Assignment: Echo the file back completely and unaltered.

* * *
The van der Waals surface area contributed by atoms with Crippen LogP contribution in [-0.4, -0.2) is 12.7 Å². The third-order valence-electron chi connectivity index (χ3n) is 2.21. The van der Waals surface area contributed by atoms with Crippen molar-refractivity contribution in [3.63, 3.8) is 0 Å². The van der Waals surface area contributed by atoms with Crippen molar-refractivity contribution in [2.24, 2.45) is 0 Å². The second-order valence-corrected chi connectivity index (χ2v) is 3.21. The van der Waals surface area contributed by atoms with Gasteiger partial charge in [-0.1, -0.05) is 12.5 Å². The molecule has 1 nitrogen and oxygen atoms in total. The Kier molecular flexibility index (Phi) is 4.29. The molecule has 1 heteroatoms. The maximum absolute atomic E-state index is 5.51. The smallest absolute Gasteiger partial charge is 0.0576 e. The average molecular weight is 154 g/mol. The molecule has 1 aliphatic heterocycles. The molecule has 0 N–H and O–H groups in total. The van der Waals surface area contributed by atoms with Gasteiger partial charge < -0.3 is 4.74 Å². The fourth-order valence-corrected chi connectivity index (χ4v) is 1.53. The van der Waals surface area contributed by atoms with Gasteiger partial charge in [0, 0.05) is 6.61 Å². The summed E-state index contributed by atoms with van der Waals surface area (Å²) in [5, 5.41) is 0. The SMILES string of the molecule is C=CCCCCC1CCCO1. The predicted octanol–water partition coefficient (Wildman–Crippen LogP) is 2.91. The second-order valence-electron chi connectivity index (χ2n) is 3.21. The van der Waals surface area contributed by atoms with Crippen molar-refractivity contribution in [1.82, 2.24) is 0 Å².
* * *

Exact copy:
The van der Waals surface area contributed by atoms with Crippen LogP contribution in [-0.4, -0.2) is 12.7 Å². The third-order valence-electron chi connectivity index (χ3n) is 2.21. The van der Waals surface area contributed by atoms with Crippen molar-refractivity contribution in [3.63, 3.8) is 0 Å². The van der Waals surface area contributed by atoms with Crippen molar-refractivity contribution in [2.24, 2.45) is 0 Å². The second-order valence-corrected chi connectivity index (χ2v) is 3.21. The van der Waals surface area contributed by atoms with Gasteiger partial charge in [-0.1, -0.05) is 12.5 Å². The molecule has 1 nitrogen and oxygen atoms in total. The Kier molecular flexibility index (Phi) is 4.29. The molecule has 1 heteroatoms. The maximum absolute atomic E-state index is 5.51. The smallest absolute Gasteiger partial charge is 0.0576 e. The average molecular weight is 154 g/mol. The molecule has 1 aliphatic heterocycles. The molecule has 0 N–H and O–H groups in total. The van der Waals surface area contributed by atoms with Gasteiger partial charge < -0.3 is 4.74 Å². The fourth-order valence-corrected chi connectivity index (χ4v) is 1.53. The van der Waals surface area contributed by atoms with Gasteiger partial charge in [0, 0.05) is 6.61 Å². The summed E-state index contributed by atoms with van der Waals surface area (Å²) in [5, 5.41) is 0. The SMILES string of the molecule is C=CCCCCC1CCCO1. The predicted octanol–water partition coefficient (Wildman–Crippen LogP) is 2.91. The second-order valence-electron chi connectivity index (χ2n) is 3.21. The van der Waals surface area contributed by atoms with Crippen molar-refractivity contribution in [1.82, 2.24) is 0 Å².